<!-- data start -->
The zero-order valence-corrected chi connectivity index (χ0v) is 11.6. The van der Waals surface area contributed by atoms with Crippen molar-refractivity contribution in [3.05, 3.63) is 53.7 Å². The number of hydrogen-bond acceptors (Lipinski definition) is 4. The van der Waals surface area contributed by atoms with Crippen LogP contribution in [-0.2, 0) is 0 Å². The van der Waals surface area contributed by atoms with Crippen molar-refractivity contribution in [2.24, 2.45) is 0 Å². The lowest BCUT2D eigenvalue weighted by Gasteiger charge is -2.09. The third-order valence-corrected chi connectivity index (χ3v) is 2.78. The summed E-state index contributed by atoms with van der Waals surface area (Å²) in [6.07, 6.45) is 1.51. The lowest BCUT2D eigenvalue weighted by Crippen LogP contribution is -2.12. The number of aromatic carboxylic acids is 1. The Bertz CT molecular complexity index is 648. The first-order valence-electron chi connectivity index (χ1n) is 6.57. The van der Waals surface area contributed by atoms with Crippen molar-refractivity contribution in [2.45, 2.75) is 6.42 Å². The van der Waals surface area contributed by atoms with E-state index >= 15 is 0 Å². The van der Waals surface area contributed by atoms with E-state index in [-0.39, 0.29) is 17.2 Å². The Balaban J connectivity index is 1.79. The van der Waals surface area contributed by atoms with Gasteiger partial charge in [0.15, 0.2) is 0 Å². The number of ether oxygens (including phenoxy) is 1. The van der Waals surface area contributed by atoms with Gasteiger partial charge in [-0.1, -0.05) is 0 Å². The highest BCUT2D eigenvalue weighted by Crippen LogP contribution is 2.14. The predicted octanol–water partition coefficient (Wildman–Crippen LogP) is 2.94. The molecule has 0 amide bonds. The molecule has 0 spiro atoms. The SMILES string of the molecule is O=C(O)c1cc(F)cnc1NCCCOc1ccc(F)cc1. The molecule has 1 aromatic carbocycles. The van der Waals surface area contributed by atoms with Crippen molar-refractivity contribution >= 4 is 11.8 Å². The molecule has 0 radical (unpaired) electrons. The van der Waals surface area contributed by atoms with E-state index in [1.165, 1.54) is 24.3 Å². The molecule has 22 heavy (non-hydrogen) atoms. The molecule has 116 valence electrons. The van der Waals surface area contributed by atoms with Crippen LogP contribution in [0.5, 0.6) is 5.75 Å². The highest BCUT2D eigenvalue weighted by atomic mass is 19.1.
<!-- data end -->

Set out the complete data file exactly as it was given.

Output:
The zero-order valence-corrected chi connectivity index (χ0v) is 11.6. The van der Waals surface area contributed by atoms with Crippen molar-refractivity contribution in [3.05, 3.63) is 53.7 Å². The number of hydrogen-bond acceptors (Lipinski definition) is 4. The van der Waals surface area contributed by atoms with Crippen LogP contribution in [-0.2, 0) is 0 Å². The van der Waals surface area contributed by atoms with Crippen molar-refractivity contribution in [2.24, 2.45) is 0 Å². The lowest BCUT2D eigenvalue weighted by Gasteiger charge is -2.09. The third-order valence-corrected chi connectivity index (χ3v) is 2.78. The summed E-state index contributed by atoms with van der Waals surface area (Å²) in [6.07, 6.45) is 1.51. The lowest BCUT2D eigenvalue weighted by Crippen LogP contribution is -2.12. The number of aromatic carboxylic acids is 1. The Bertz CT molecular complexity index is 648. The first-order valence-electron chi connectivity index (χ1n) is 6.57. The van der Waals surface area contributed by atoms with Crippen molar-refractivity contribution in [2.45, 2.75) is 6.42 Å². The van der Waals surface area contributed by atoms with E-state index >= 15 is 0 Å². The van der Waals surface area contributed by atoms with E-state index in [-0.39, 0.29) is 17.2 Å². The Balaban J connectivity index is 1.79. The van der Waals surface area contributed by atoms with Gasteiger partial charge in [0.15, 0.2) is 0 Å². The number of ether oxygens (including phenoxy) is 1. The van der Waals surface area contributed by atoms with Gasteiger partial charge in [-0.1, -0.05) is 0 Å². The highest BCUT2D eigenvalue weighted by Crippen LogP contribution is 2.14. The predicted octanol–water partition coefficient (Wildman–Crippen LogP) is 2.94. The molecule has 0 amide bonds. The molecule has 0 spiro atoms. The SMILES string of the molecule is O=C(O)c1cc(F)cnc1NCCCOc1ccc(F)cc1. The molecule has 1 aromatic carbocycles. The van der Waals surface area contributed by atoms with Crippen molar-refractivity contribution >= 4 is 11.8 Å². The molecule has 0 radical (unpaired) electrons. The van der Waals surface area contributed by atoms with E-state index in [1.165, 1.54) is 24.3 Å². The molecule has 22 heavy (non-hydrogen) atoms. The molecule has 116 valence electrons. The van der Waals surface area contributed by atoms with Crippen LogP contribution in [0.5, 0.6) is 5.75 Å². The highest BCUT2D eigenvalue weighted by atomic mass is 19.1.